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Image for Beheading buildings and burghers in Vilnius (15 images)

Beheading buildings and burghers in Vilnius (15 images)

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The succession of its towns, the hostility, the plagues, the drought, the devastation during the world war, the belated conversion to christianity, the political and social assimilation to Poland. The success of independence, nazi violence, deportations, the resistance, parliament and the television tower besieged under soviet duress, the birth of the Europa business centre skyscraper downtown... All of these fragments of Vilnius’ multicultural past remain tangible in the lines of its buildings, which cover just under a third of the surface area of the capital. Italian photographer Francesca Magistro picks apart those historical details with the citizens she meets in today’s Vilnius

Baroque bastion

Vilnius is widely considered to the baroque capital of north-eastern Europe, its style replete with irregularities and its scenes with strange combinations (Image © Francesca Magistro)

Church, mum

Gothic curves at St. Anne's Church (Šv. Onos bažnyčia) and a future mother (Image © Francesca Magistro)

Synagogue, woman

The simplicity of the only synagogue which is open all year-round in Vilnius is reflected in this passer-by. There is a sense of immortality in both despite obvious language and religious barriers (Image © Francesca Magistro)

Read 'From San Diego to Vilnius: all Jew you need for a library in Lithuania' on

Wood for wood

Wooden houses are a feature of the city, designed along Baltic architectonic lines. The colours that the houses are painted in radiate serenity (Image © Francesca Magistro)

Art, contemporary

Raimundas Malasauskas, Virginija Januskeviciute, Asta Vaiciulyte and other artists at the Vilnius contemporary art centre (VAA), where Nida (pictured) works (Image © Francesca Magistro)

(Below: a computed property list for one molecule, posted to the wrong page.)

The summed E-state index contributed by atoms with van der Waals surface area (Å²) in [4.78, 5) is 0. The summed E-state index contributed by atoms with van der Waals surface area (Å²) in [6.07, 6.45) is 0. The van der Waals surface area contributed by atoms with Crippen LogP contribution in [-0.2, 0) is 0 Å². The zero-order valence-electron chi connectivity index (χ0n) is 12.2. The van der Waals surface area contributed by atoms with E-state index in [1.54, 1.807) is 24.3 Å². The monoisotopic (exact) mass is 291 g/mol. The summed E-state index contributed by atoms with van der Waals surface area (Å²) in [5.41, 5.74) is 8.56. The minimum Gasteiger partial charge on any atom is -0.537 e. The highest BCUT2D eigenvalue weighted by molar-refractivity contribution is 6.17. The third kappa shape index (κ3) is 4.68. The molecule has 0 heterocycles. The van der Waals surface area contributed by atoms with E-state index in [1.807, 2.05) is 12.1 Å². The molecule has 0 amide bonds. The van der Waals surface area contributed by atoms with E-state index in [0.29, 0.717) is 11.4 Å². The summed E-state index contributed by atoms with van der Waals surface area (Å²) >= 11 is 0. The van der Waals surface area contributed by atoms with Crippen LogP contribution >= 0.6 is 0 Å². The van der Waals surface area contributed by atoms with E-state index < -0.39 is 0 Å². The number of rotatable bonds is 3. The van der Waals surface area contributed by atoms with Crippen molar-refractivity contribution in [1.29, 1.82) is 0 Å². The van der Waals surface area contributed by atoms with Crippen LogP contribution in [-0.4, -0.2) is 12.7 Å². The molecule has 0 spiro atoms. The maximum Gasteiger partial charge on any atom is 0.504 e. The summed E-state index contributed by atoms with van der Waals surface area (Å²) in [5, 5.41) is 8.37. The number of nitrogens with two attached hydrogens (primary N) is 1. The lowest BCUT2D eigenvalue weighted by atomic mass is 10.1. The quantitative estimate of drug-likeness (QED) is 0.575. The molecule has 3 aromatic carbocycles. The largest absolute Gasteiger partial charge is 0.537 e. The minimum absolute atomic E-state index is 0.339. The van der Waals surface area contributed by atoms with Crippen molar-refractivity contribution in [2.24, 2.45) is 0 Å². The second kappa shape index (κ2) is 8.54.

Liudas Gira

'Maybe in this I am mistaken?/ It's true I'm young, perhaps naive' -  Liudas Gira, a Lithuanian poet, writer and literary critic who died in 1946 (Image © Francesca Magistro)


Survival, in memory of human lives and religious beliefs. The missing victims of soviet occupation (Sovietų okupacijos aukoms atminti) monument, alongside an orthodox priest (Image © Francesca Magistro)

Fish materialism

The orthodox church of the holy spirit (Staciatikiu Sv. Dvasios Cerkve) is a spiritual power which is confused with material power, as symbolised by the fish. ΙΧΘΥΣ’ or Ἰησοῦς Χριστός, Θεοῦ Υἱός, Σωτήρ’ in Greek means 'Jesus Christ, son of god, saviour' (Image © Francesca Magistro)


Gintaras shows us his drawings by the national gallery of art (Nacionalinè Dailès Galerija, NDG. Image © Francesca Magistro)

Kind christianity

Christian church (Image © Francesca Magistro)

Tailored walk

Graffiti on the garden walls at the Vilnius academy of arts (Vilniaus Dailės Akademija) with the ancient art of tailoring. This woman's workshop, which she runs alongside her husband, runs from our hostel in Uzupis to the city centre (Image © Francesca Magistro)


Greek Doric style alongside Russian pomp (Image: © Francesca Magistro)


The church of the holy spirit (Sventosios Dvasios Baznycia) is the cult centre for Vilnius' orthodox population, says one student, Teklė (Image © Francesca Magistro)


Over to the famed Angis Tattoo Studio where people from all over Vilnius meet for a bit of counter-culture (Image © Francesca Magistro)

Mind and body

Food for thought at the contemporary art centre (Šiuolaikinio Meno Centras), the biggest in the Baltic countries. Food for nourishment at the food market (Image © Francesca Magistro)

This image gallery is the second edition in’s 2010-2011 feature focus series on multiculturalism in Europe. Thanks to the team at cafebabel Vilnius

Translated from Vilna: cuando la arquitectura y la identidad se funden